Local Review: Contaminated Intelligence – TRACKS
Local Music Reviews
Contaminated Intelligence = Psyclon Nine + FiFtY VinC / Front Line Assembly
From the moment I started to listen to this album, I was overwhelmed with an exploding chaotic sound that is frustratingly angry while sustaining optimism for the future.
Contaminated Intelligence’s TRACKS is very complex both in style and content. From the harsh, distorted vocals to the thrashing drums and industrial-inspired synth riffs, I found myself really needing to listen to this album over and over to get the full effect.
The first track, “Luggage,” is a beautifully constructed instrumental soundscape that ties in nicely with the second track, “Crossing Paths.” “Crossing Paths,” however, takes a dramatically hard industrial turn of distorted echoing vocals and chaos-inducing synth. “Cutting Ties” is a track that has every element you would want or could expect from a hit industrial song.
I thoroughly enjoyed this album, but I did have a few constructive criticisms. Some of the lyrical content is rather heavy-handed. “Beyond the Next Bend” is a great track with a great message, but the lyrics come off as an angrily written blog post. Some more time could have been put into the lyrics on this song—ambiguity can often enhance a strong political message. My only other criticism is that I would utilize a different variety of vocal effects. I love the vocal effect, but used in every song, it can lose its allure.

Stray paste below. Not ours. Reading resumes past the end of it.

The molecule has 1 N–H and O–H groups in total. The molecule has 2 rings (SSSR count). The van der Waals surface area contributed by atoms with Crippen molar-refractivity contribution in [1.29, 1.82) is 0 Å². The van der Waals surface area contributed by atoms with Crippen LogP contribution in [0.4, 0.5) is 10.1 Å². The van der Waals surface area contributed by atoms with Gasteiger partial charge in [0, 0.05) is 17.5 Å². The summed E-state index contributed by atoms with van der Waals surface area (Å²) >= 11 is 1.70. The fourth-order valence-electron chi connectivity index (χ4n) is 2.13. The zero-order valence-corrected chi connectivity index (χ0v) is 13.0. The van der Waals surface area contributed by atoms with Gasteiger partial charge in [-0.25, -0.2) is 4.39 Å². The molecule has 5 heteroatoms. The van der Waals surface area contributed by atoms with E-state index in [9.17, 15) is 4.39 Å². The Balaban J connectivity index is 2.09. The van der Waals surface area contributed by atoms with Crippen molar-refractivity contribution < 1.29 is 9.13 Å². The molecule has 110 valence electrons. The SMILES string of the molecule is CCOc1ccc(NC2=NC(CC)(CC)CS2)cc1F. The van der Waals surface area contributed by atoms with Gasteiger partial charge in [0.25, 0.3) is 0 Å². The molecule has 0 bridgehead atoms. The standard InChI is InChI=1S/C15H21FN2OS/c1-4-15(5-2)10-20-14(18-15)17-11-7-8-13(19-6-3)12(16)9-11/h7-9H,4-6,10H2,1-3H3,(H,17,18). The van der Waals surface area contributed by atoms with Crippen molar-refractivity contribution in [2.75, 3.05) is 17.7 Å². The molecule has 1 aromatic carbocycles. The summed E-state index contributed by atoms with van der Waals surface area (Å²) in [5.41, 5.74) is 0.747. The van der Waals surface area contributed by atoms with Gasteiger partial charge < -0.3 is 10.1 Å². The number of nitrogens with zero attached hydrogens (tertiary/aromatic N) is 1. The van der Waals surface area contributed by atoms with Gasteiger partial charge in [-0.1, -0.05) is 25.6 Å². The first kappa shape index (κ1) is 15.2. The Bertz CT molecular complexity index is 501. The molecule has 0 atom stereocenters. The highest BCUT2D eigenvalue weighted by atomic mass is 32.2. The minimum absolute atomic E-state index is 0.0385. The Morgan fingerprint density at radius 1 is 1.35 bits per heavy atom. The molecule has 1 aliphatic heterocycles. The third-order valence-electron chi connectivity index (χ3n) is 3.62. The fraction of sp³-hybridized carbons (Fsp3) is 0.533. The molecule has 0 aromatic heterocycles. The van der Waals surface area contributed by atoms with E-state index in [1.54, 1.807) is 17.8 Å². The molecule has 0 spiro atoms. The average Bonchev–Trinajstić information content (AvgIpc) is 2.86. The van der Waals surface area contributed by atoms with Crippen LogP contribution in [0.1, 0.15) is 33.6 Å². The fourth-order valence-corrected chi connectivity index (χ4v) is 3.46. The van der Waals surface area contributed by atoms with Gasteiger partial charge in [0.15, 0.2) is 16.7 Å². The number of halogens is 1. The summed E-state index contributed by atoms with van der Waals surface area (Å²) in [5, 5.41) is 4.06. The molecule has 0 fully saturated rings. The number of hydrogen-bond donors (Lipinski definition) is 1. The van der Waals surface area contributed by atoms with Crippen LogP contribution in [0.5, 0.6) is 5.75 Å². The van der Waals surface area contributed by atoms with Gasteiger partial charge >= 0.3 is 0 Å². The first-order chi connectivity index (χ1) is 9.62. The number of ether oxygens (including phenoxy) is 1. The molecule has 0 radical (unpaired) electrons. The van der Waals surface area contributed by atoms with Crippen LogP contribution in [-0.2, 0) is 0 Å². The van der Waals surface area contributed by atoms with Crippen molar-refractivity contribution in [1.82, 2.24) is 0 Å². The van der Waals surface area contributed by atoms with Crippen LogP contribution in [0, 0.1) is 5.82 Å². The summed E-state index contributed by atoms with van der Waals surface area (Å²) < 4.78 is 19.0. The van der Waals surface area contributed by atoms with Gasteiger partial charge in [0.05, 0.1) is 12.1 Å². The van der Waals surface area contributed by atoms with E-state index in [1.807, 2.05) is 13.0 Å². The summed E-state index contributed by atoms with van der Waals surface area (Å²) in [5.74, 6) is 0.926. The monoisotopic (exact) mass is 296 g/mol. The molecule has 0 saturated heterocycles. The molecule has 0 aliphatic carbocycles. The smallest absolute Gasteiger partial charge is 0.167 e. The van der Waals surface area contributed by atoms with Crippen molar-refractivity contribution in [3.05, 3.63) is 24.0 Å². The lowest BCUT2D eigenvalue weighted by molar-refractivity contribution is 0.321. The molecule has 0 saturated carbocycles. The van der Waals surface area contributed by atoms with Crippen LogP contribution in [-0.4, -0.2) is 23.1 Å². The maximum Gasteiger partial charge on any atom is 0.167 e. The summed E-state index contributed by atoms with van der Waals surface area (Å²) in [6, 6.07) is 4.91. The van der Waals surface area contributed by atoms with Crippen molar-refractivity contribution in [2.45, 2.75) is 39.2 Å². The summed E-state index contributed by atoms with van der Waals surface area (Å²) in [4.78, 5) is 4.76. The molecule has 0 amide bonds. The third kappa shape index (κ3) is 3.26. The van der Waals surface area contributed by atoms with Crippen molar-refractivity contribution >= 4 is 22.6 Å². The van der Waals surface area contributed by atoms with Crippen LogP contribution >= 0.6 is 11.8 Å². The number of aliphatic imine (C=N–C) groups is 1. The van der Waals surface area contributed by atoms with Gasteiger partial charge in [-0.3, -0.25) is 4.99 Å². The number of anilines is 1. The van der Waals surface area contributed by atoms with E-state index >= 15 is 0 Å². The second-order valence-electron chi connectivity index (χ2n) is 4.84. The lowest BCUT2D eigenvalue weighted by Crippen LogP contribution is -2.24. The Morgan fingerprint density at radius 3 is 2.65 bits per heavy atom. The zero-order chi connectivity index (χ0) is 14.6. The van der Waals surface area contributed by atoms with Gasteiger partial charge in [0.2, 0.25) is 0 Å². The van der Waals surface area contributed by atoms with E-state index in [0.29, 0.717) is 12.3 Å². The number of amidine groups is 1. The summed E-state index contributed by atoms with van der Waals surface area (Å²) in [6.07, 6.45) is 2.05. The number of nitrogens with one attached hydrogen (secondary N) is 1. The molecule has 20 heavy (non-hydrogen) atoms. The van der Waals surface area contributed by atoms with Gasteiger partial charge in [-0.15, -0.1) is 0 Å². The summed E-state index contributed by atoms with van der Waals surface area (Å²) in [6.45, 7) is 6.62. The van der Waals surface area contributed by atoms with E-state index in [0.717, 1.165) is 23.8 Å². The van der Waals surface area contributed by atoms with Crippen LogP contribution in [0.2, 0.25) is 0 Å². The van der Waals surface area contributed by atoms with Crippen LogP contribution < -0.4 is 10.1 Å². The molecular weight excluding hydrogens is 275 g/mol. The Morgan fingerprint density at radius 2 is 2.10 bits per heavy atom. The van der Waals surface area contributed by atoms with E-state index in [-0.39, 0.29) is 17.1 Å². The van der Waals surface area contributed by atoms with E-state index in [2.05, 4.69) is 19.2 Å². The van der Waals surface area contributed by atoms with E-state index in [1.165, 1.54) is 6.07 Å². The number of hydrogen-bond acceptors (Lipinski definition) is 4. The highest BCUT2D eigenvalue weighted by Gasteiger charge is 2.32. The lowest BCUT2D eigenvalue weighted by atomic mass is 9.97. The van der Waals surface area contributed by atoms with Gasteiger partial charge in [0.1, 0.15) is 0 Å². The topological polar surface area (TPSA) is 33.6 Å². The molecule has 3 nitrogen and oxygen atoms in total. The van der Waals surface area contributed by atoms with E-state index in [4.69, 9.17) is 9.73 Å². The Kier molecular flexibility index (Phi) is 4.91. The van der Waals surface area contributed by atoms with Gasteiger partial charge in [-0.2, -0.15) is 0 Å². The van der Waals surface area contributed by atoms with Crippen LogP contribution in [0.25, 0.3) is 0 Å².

The production on this album is fantastic, though some tracks seem to have been too heavily compressed or too finely produced. Industrial music’s strengths lie within its imperfections and ability to layer element after element. They even sampled one of my favorite movies, Return to OZ; and “Haunted Dreams” used a clever sample that really gave the track a new dimension.
I enjoyed this album and its content. Like most good industrial, I hear new things each time I listen to this album. If you are a fan of classical industrial with a modern-day twist, give this album a few listens. –Seeth McGavien